Portrait of a Man with a Ring is a painting by 15th-century Renaissance painter Francesco del Cossa. (Wikimedia Commons)

"It was a perfect dimensional structure. So I wondered if I could make a narrative work on those terms.

Gender acceptances 

"There's hardly anything known about Francesco del Cossa. We know very, very little. We know his father's name. We know his mother's name. We even know his brother's name.

"We don't even know when he was born, or died. What we do have is a surfeit of ambiguity and understanding about gender.

"I've always had this notion of the ways in which societies will simply accept gender ambiguities because of talent. It could be possible that the whole of Renaissance is peopled with acceptances which we simply take as male because of the ways in which power has just ended up being over the years. 

I've always had this notion of the ways in which societies will simply accept gender ambiguities because of talent.

"So I now wonder about almost everything I see, simply from the imaginative moment which I thought something clicked into place here; it is possible. 

"There's just something about del Cossa which is wide open to the real bodies, figures and importance of the people who usually have no power."

The age of adolescence

"In this book, one of the main voices is an adolescent voice. This particular book comes from the point at which history has not forced any codification onto somebody. 

"The adolescent is in a peculiarly precarious position, having come through childhood, which is a wide open but very moral state. The adolescent is about to be something, but doesn't have to be it yet.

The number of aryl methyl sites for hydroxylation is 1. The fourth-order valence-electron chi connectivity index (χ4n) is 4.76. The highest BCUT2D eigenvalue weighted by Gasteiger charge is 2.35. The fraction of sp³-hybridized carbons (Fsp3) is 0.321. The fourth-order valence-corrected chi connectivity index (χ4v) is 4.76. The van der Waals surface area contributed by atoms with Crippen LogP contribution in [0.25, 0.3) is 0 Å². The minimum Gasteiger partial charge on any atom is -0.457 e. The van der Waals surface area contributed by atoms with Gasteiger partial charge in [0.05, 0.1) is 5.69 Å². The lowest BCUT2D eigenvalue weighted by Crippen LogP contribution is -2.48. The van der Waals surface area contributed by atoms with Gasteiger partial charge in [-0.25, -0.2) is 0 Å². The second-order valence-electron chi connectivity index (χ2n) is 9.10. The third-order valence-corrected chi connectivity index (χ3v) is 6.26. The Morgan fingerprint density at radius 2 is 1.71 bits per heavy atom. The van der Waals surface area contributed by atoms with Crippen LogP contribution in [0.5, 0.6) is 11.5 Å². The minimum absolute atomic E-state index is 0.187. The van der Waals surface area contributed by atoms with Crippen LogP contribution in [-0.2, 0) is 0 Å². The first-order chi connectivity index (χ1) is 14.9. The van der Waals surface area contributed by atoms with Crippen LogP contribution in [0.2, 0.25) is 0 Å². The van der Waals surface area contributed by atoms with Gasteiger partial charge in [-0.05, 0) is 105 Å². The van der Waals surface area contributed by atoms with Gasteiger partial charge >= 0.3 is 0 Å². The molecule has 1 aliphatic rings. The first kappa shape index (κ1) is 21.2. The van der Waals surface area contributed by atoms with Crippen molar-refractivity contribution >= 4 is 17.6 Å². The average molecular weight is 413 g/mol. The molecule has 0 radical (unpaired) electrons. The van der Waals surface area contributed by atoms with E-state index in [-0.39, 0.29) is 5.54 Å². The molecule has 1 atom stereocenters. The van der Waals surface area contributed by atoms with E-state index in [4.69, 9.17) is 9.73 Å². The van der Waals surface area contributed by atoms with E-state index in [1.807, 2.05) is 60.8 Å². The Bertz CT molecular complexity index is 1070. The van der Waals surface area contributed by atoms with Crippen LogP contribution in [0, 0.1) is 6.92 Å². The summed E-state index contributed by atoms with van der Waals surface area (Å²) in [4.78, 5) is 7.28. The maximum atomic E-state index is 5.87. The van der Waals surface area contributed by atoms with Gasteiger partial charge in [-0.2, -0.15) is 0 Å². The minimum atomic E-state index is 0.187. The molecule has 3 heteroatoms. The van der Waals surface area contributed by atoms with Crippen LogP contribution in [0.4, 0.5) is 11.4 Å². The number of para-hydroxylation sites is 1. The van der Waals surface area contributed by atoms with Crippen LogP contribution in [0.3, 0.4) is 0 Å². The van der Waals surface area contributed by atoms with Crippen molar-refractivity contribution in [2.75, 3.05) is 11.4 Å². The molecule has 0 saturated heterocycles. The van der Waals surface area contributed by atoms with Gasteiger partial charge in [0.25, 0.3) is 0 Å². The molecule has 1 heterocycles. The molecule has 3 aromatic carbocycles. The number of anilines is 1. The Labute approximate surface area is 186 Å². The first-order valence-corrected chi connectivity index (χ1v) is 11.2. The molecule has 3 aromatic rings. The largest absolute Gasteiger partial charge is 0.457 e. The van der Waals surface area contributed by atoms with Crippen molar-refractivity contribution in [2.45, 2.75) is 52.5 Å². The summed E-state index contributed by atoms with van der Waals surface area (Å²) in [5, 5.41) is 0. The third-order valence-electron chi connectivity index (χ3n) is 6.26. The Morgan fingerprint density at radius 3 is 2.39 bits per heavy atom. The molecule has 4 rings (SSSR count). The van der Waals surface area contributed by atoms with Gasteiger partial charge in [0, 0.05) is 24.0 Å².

"If we're looking at the history of the 20th century, the ways in which the teenager did not exist until this century is a very interesting thing.

The adolescent is in a peculiarly precarious position, having come through childhood, which is a wide open but very moral state.

"There's a rebellious folk spirit in this century which I think is at the romantic basis of the teenage state — and has never left us. The culture we live in, in the western world, is still fixated on those years."

A portrait of Lee Miller in Arlesienne (1937) by Spanish painter Picasso. (Franck Fife/AFP via Getty Images)

Why art matters

"I remember going to galleries with my dad. We'd go to the Scottish National Portrait Gallery and we would stand in front of the Picasso picture of Lee Miller, which he particularly liked. 

There was a conversation to be had, which standing in front of the artwork made happen between us.​​​​​​

"My dad didn't know he liked it, but he always stopped at it. He would say to me, 'What's the point of that? And I would say, 'Do you not like it? Isn't it beautiful?' 

"And then I would realize that he was very drawn to it, but he wanted to talk to me about it. There was a conversation to be had, which standing in front of the artwork made happen between us."

Ali Smith's comments have been edited for length and clarity.